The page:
Over the years, researchers have focused on ways to facilitate creativity in the workplace by looking at individual factors and organizational factors that affect employee creativity (Woodman, Sawyer, & Griffin,). In many cases, the factors that affect creativity are examined independently. In other words, it is uncommon for researchers to look at the interaction among individual and organizational factors. In this study, it is argued that to get a true understanding of how to maximize creativity in the workplace, organizational researchers must look at the interaction between organizational factors and individual factors that affect employee creativity. More specifically, the current study looked at an individual's perceptions about his or her ability to be creative (i.e., individual factor) and perceptions of requirements for creativity in the workplace (i.e., an organizational factor). The results indicated that individuals who have a high belief about their ability to be creative (an individual factor) were most creative when they also perceived requirements for creativity in the workplace (an organizational factor). Furthermore, individuals who had low perceptions of creative ability were still able to perform creatively when they had high perceptions of requirements for creativity. This suggests that, to maximize creativity, organizations should focus on both individual and organizational factors that affect employee creativity.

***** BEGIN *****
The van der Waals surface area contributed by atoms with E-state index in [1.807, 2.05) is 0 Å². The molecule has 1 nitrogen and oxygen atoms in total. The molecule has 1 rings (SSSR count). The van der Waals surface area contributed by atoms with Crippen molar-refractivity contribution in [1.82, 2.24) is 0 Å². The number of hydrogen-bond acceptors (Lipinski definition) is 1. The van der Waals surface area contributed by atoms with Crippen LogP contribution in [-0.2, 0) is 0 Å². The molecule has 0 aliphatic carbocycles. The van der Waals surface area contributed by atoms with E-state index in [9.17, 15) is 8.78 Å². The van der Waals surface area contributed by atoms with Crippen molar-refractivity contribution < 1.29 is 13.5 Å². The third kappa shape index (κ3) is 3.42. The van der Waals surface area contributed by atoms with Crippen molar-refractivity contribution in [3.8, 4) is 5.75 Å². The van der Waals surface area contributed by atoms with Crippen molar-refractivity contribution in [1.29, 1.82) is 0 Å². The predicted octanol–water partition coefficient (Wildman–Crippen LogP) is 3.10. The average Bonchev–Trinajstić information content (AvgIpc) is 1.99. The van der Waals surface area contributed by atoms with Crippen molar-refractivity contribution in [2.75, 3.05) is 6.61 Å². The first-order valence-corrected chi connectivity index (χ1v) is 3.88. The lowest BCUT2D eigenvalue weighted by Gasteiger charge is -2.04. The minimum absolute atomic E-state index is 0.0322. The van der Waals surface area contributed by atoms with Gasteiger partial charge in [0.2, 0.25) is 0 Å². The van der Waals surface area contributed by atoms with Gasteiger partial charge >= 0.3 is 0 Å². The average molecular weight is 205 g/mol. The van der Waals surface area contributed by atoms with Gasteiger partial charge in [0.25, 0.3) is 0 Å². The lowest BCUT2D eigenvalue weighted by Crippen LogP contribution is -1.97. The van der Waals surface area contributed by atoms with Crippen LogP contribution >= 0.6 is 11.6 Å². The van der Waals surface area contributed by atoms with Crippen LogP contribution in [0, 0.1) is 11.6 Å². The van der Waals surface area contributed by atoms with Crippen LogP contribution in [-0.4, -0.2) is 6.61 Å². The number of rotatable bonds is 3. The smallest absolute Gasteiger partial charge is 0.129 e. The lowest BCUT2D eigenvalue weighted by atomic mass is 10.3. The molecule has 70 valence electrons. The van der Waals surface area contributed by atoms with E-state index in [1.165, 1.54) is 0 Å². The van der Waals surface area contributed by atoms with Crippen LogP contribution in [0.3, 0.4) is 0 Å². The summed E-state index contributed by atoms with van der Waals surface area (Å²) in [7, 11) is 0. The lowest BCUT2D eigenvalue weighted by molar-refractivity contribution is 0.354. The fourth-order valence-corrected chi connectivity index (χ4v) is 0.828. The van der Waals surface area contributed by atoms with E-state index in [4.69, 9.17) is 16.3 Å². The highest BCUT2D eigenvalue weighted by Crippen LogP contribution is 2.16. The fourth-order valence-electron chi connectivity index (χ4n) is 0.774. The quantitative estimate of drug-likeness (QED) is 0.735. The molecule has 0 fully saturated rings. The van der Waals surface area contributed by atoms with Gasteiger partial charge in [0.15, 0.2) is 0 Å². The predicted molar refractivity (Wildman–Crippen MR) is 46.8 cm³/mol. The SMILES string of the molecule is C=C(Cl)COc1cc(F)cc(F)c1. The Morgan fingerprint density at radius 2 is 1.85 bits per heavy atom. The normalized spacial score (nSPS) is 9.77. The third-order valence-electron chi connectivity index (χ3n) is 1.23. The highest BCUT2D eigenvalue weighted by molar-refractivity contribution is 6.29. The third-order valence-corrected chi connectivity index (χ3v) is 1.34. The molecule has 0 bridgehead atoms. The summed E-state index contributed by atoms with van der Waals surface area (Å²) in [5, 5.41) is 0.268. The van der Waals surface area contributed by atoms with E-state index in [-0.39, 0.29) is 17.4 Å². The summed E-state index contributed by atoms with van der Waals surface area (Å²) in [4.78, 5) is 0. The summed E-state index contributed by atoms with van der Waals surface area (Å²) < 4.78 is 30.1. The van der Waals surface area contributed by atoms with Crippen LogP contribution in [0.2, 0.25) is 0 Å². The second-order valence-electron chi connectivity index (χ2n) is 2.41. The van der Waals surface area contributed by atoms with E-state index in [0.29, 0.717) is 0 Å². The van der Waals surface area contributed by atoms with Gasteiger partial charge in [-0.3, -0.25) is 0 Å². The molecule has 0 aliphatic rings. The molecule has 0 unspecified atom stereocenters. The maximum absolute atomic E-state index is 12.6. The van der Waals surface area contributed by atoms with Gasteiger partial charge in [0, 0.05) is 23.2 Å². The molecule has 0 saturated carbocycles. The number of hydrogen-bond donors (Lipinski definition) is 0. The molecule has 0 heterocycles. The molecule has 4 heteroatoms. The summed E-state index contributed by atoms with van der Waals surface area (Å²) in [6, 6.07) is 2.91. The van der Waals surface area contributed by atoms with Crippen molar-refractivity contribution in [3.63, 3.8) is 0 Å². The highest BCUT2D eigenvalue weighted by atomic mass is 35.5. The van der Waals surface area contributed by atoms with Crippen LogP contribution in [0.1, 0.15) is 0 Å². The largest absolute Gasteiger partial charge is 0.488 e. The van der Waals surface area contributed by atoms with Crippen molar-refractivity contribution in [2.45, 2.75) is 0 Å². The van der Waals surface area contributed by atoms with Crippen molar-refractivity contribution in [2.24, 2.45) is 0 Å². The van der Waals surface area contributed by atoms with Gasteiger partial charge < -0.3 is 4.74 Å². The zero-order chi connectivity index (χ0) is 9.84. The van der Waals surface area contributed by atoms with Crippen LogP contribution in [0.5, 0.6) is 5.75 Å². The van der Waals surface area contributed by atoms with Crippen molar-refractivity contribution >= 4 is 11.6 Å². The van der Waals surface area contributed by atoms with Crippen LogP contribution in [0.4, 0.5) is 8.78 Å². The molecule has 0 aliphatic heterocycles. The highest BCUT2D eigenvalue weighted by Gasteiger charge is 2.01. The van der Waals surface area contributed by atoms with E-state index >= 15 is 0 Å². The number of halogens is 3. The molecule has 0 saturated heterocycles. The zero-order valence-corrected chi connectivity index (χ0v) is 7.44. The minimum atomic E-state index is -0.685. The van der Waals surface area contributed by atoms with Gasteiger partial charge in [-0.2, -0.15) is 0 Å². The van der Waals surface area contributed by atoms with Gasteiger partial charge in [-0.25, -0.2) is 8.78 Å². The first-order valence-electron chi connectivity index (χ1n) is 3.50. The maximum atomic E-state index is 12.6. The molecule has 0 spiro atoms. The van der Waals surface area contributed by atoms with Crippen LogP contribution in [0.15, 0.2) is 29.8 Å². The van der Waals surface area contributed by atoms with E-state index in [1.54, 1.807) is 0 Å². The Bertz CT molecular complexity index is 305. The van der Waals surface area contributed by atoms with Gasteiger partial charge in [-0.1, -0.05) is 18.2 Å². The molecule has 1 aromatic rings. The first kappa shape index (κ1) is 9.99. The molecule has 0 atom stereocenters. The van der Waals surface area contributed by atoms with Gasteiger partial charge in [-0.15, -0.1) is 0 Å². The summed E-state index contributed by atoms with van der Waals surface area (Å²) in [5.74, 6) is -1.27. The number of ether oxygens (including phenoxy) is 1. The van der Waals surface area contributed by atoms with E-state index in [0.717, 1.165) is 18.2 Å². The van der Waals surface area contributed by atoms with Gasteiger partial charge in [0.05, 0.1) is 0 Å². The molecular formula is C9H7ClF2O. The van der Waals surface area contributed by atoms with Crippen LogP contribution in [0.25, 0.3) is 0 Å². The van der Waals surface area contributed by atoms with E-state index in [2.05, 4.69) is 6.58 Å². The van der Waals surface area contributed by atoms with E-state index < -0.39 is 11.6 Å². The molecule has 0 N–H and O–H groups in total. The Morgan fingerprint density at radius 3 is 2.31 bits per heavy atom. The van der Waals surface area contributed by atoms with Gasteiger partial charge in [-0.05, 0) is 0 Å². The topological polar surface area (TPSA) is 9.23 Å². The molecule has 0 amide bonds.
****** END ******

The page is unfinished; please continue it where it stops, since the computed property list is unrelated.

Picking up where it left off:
- creative problem solving
- individual factors
- interacting effects
- organizational factors
ASJC Scopus subject areas
- Visual Arts and Performing Arts
- Developmental and Educational Psychology